Dynamics are good and Gustard X18 sounds lively. This is especially true when it comes to microdynamics and quick changes of pace. Big dynamic swings on the other hand can be bettered if this DAC is put directly against some of the best competitors in the class, which actually leads us to that part.


Denafrips Ares II is an R2R DAC with very different sound philosophy. While Gustard offers a very incisive, very neutral, but tonally lean presentation, Ares II is all about huge soundstage, tone richness, and tone palpability. This full and rich presentation however blurs and hides the tiniest of details. Which one is better you ask? Well, I definitely preferred Ares II for my music enjoyment but if I needed to do any sort of sound mixing, I would trust Gustard to tell me the truth better. Gustard also offers a much richer set of features whereas Ares is a very spartan device.

SMSL M500 MKII is a more affordable unit based on the exact same DAC chip. That’s not important, but the sheer sound fidelity of this unit is. M500 MKII sounds fuller and punchier in the bassline. The midrange is lush and three-dimensional, while the highs manage to sound clean and smooth. Gustard is still more neutral, and probably slightly more incisive when it comes to the tiniest of details but my personal tonal preference leans towards SMSL. M500 MKII is also a feature-packed DAC that offers preamp functionality and supports all sorts of Hi-Res files, MQA decoding, etc. The only thing missing on this SMSL but found on Gustard is AES and I2S connectivity if that’s important to you.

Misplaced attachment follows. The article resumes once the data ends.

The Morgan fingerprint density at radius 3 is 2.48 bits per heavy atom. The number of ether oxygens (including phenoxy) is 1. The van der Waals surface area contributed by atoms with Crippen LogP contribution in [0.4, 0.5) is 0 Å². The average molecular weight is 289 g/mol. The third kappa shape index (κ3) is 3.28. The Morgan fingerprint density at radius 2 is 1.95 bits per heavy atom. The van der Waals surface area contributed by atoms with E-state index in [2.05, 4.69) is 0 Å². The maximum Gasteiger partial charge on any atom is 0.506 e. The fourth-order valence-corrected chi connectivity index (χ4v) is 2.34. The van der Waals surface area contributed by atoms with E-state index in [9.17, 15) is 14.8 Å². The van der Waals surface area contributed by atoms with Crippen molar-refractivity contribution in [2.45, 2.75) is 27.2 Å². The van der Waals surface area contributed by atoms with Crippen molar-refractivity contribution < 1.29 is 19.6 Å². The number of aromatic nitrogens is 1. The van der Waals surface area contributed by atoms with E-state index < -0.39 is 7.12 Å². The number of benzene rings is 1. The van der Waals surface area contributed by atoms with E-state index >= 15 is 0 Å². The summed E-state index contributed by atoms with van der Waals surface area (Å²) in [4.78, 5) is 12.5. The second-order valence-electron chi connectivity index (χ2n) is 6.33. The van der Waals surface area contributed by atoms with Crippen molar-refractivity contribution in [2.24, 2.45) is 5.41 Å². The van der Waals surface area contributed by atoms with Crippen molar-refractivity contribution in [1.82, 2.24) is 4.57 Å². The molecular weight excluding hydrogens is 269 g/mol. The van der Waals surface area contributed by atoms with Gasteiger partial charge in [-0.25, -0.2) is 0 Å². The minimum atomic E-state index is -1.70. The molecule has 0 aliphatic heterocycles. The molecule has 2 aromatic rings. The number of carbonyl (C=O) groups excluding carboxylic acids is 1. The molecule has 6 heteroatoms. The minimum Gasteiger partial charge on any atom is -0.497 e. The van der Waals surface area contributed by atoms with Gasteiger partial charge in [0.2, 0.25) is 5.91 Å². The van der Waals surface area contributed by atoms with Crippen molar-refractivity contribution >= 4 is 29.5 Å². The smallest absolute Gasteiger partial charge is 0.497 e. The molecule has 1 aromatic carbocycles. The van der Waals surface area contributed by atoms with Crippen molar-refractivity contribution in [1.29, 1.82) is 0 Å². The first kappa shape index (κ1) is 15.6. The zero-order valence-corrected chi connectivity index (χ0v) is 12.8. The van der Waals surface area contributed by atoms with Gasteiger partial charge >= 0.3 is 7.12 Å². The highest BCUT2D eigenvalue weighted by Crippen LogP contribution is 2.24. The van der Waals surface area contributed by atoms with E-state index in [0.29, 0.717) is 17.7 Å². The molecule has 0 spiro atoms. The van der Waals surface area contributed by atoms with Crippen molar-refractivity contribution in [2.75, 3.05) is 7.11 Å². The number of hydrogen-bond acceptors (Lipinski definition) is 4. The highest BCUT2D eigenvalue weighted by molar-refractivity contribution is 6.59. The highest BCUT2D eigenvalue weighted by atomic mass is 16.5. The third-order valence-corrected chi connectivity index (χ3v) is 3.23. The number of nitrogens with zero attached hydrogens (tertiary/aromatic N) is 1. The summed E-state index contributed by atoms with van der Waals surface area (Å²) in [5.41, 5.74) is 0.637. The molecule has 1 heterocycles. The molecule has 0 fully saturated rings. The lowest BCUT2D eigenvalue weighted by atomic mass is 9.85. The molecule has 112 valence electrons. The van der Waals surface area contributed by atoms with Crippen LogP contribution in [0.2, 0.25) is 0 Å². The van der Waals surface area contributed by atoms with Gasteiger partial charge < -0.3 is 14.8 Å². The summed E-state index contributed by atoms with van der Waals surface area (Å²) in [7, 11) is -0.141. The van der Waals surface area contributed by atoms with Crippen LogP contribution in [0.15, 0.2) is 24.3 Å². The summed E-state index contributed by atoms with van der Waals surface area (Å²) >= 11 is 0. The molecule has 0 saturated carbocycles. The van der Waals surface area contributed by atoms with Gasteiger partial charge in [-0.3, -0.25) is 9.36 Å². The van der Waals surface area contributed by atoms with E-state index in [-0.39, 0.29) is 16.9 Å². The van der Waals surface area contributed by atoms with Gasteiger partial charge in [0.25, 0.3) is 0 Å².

Topping D90LE is also a champion when it comes to delivering tons of details and crisp edges with neutral tonality. It is actually the only DAC I can think of at this price level that even surpasses X18 when it comes to sheer detail retrieval. But D90LE does it while offering the bassline with more grunt and weight. The sound across the board actually feels more dynamic and lively, with a slightly richer tone timbre and tone decay. Even soundstaging feels slightly competent on D90LE with slightly better three-dimensionality. Otherwise, these two DACs are closely matched with functionality, but Topping doesn’t support MQA if that’s what’s important to you. For that, you would have to go to one hundred dollars more expensive D90SE.


Gustard X18 is a well-made and feature-packed product that won’t leave you wanting in terms of connectivity and versatility. Sonics are good if not spectacular, X18 sounds controlled, neutral, and smooth but with leaner tonality. Truth to be told, leaner tonality was never my cup of tea, but if you feel that’s something that would match your needs and preferences that shouldn’t be stopping you.


DAC chip: Sabre ES9038 Pro
Inputs: USB / Optical / Coaxial / Bluetooth / AES / I2S

RCA: 2.5Vrms @ 0dBFS
XLR: 5Vrms @ 0dBFS

Sampling rate & Bit Width:
USB: PCM up to 32bit 768kHz, Native DSD up to DSD512, DSD DoP up to DSD256, MQA
I2S: PCM up to 32bit 768kHz, Native DSD up to DSD512, DSD DoP up to DSD512
AES, Coaxial, Optical: PCM up to 24bit 192kHz, DSD DoP up to DSD64, MQA

Bluetooth: AAC, SBC, aptX, aptX LL, aptX HD, LDAC

Size: 220 x 170 x 50 mm

Official product page